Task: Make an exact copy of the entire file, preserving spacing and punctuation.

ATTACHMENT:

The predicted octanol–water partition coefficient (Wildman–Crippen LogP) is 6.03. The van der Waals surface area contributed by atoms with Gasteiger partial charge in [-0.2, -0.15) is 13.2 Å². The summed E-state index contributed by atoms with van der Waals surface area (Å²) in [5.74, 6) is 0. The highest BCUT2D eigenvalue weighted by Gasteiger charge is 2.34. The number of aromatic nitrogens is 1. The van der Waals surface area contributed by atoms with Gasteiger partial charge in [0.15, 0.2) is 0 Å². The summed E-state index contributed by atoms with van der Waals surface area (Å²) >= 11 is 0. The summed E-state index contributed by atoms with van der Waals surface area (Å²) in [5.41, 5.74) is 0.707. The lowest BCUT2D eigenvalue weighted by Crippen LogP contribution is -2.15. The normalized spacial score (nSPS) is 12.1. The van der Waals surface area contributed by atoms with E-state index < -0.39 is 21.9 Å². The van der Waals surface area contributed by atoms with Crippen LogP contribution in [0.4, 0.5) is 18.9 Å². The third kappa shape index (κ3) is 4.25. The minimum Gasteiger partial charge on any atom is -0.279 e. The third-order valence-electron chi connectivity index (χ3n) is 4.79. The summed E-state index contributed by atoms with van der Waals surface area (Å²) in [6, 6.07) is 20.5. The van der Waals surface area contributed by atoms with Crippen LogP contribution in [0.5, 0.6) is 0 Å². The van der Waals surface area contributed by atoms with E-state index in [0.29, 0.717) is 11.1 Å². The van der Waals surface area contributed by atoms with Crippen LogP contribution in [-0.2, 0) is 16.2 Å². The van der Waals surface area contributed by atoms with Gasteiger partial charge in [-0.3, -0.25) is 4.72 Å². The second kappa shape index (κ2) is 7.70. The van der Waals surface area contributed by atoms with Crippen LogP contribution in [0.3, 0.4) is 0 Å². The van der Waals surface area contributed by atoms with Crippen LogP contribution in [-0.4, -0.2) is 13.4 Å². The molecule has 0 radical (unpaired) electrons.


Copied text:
The predicted octanol–water partition coefficient (Wildman–Crippen LogP) is 6.03. The van der Waals surface area contributed by atoms with Gasteiger partial charge in [-0.2, -0.15) is 13.2 Å². The summed E-state index contributed by atoms with van der Waals surface area (Å²) in [5.74, 6) is 0. The highest BCUT2D eigenvalue weighted by Gasteiger charge is 2.34. The number of aromatic nitrogens is 1. The van der Waals surface area contributed by atoms with Gasteiger partial charge in [0.15, 0.2) is 0 Å². The summed E-state index contributed by atoms with van der Waals surface area (Å²) >= 11 is 0. The summed E-state index contributed by atoms with van der Waals surface area (Å²) in [5.41, 5.74) is 0.707. The lowest BCUT2D eigenvalue weighted by Crippen LogP contribution is -2.15. The normalized spacial score (nSPS) is 12.1. The van der Waals surface area contributed by atoms with E-state index < -0.39 is 21.9 Å². The van der Waals surface area contributed by atoms with Crippen LogP contribution in [0.4, 0.5) is 18.9 Å². The third kappa shape index (κ3) is 4.25. The minimum Gasteiger partial charge on any atom is -0.279 e. The third-order valence-electron chi connectivity index (χ3n) is 4.79. The summed E-state index contributed by atoms with van der Waals surface area (Å²) in [6, 6.07) is 20.5. The van der Waals surface area contributed by atoms with Crippen LogP contribution in [0.5, 0.6) is 0 Å². The van der Waals surface area contributed by atoms with E-state index in [0.29, 0.717) is 11.1 Å². The van der Waals surface area contributed by atoms with Crippen LogP contribution in [-0.2, 0) is 16.2 Å². The van der Waals surface area contributed by atoms with Gasteiger partial charge in [-0.3, -0.25) is 4.72 Å². The second kappa shape index (κ2) is 7.70. The van der Waals surface area contributed by atoms with Crippen LogP contribution in [0.3, 0.4) is 0 Å². The van der Waals surface area contributed by atoms with Crippen LogP contribution in [-0.4, -0.2) is 13.4 Å². The molecule has 0 radical (unpaired) electrons.